Yerba Buena Island Neighborhood in San Francisco, CA
The conflict over one of San Francisco’s newest neighborhood developments gave rise to interesting discussions about the man-made island situated in the middle of San Francisco Bay. Yerba Buena Island is accessed by tunnel, ferry, and bridge. It is one of many “oddities” in the Golden Gateway to the Pacific, considered a controversial development that began during the Great Depression at the time the Golden Gate and Bay Bridges were both under construction. President Roosevelt believed these projects would be an excellent way to help jumpstart the economy.
The San Francisco Bay Bridge connects Yerba Buena Island to land on either side of it, and the Yerba Buena Tunnel creates a direct passageway through its center. Historically, Yerba Buena Island and Treasure Island, which are connected, were huge, underwater sandbars that had no purpose, other than to be a nuisance for sailors. Ideas to boost the economy lent themselves to turning those sandbars into a man-made land mass. Yerba Buena and Treasure Islands became a premier naval base that was heavily utilized during the latter half of the twentieth century, and numerous historically significant events affected them. When the base was closed in the mid-1990s, plans to reconstruct the islands began, turning Yerba Buena Island and Treasure Island into new neighborhoods.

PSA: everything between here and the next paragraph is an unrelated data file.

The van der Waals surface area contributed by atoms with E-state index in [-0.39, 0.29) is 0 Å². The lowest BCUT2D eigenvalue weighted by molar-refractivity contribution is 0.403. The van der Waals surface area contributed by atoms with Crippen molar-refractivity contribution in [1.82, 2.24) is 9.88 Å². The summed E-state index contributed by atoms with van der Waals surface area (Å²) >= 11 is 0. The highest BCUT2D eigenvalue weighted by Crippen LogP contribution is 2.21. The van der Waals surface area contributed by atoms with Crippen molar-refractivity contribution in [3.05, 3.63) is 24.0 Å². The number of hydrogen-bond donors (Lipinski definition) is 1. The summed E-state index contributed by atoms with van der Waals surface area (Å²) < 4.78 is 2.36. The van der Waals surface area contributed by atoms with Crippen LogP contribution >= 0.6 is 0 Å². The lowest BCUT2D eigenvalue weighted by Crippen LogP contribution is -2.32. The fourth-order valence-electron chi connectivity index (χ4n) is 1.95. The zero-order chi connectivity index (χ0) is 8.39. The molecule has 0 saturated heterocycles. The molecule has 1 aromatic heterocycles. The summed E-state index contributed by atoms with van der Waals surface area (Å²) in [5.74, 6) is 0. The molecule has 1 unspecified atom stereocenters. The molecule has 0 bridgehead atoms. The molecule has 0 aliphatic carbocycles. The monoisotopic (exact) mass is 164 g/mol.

Yerba Buena and Treasure Islands have phenomenal views of major cities like San Francisco, Oakland, Berkeley, and San Rafael as well as majestic California mountains and the Pacific Ocean. The two islands are considered inseparable for the most part although their boundaries distinguish separate neighborhoods. The islands are a public destination, rich in history and recreational activities. Visitors enjoy their beaches, marinas, and wildlife. Residents of the islands live in a self-sufficient community and have access to California’s Bay Area mainland as well.